INDEPENDENT Senator Paul Richards commended government for its proposal to remove taxes from mobile devices, laptops, etc from 2021, but urged it to be cautious of a potential increase in cyber-security threats if this is not properly managed. Richards was speaking in the Senate on Tuesday afternoon, when the Finance Bill 2020 was being debated.
Clause six of this bill aims to “amend Schedule (two) of the VAT Act to provide a zero-rate tax allowance to laptop computers, notebook computers, tablet computers, mobile and digital equipment, cell phones, software, accessories and peripherals.”
Richards said the bill generally seems to aim at providing a “significant amount of relief” to citizens.
He said, “Facilitating tax exemptions which are required for life in this new digital environment is extremely commendable. There’s no doubt that we’ve been thrust, like many countries in the world, into the digital space more than ever before.
“However, I didn’t hear much commentary on what we need to be vigilant about…There are opportunists that are bound in the world. And one of the red flags that have been raised in many jurisdictions (is that) as many people run to get devices, there are people and companies out there that will seek to exploit vulnerabilities.”
He said if this is done without regulations or guidelines, many devices with “built-in malware and built-in bots” could be imported and pose a major threat to the country’s cyber-security.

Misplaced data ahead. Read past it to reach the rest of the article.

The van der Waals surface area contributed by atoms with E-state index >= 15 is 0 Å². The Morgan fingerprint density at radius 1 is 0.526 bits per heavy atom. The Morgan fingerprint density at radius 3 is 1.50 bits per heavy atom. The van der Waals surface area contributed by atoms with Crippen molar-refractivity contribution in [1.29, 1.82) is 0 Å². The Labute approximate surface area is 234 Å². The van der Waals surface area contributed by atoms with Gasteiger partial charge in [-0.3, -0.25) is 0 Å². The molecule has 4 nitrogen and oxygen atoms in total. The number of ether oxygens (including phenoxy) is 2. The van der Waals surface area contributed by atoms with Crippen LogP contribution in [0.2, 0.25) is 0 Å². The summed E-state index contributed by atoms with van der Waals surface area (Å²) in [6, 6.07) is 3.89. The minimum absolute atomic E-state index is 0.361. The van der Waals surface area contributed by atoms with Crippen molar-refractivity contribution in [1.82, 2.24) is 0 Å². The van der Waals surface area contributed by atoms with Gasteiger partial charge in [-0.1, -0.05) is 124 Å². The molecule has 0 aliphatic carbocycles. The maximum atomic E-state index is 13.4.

“Recent threats include malware, web-based web application attacks, phishing, distribution denial, ransomware, cyber-espionage…”
He added, that the governmnt “also needs to look at moving us from transition services in education and other areas to digital competence and strategic planning of our digital infrastructure in TT, including digital literacy – not only at the school level but at the wider-society level.”
He also suggested a review of the cost of internet connectivity and proposed a voucher system “by a means test to ensure that persons who are vulnerable are able to access a voucher that can pay for digital services and pay for internet services, particularly in rural areas where persons are in the lower socioeconomic group.”
Senate Vice-President Nigel De Freitas agreed, saying hackers and malware will be “pretty prevalent going forward as we as a people on this planet move into a digital world.
“One of the things that will happen is you’re going to get people who are going to engage in that type of activity and it’s very difficult to treat with and deal with. But going forward, it is just something you will get used to in terms of the continuation of the digital world growing.”
Earlier, Independent Senator Amrita Deonarine had sought clarification from Finance Minister Colm Imbert on whether desktop computers will also be exempt from taxes.
“I am not sure why it is being so narrowly specified. We shouldn’t really be too short-sighted on solely becoming mobile. Yes, it is important that we become mobile and we have everything at our fingertips but it goes back to what we are really trying to achieve in this digital economy – trust.” She too spoke of the need for digital literacy.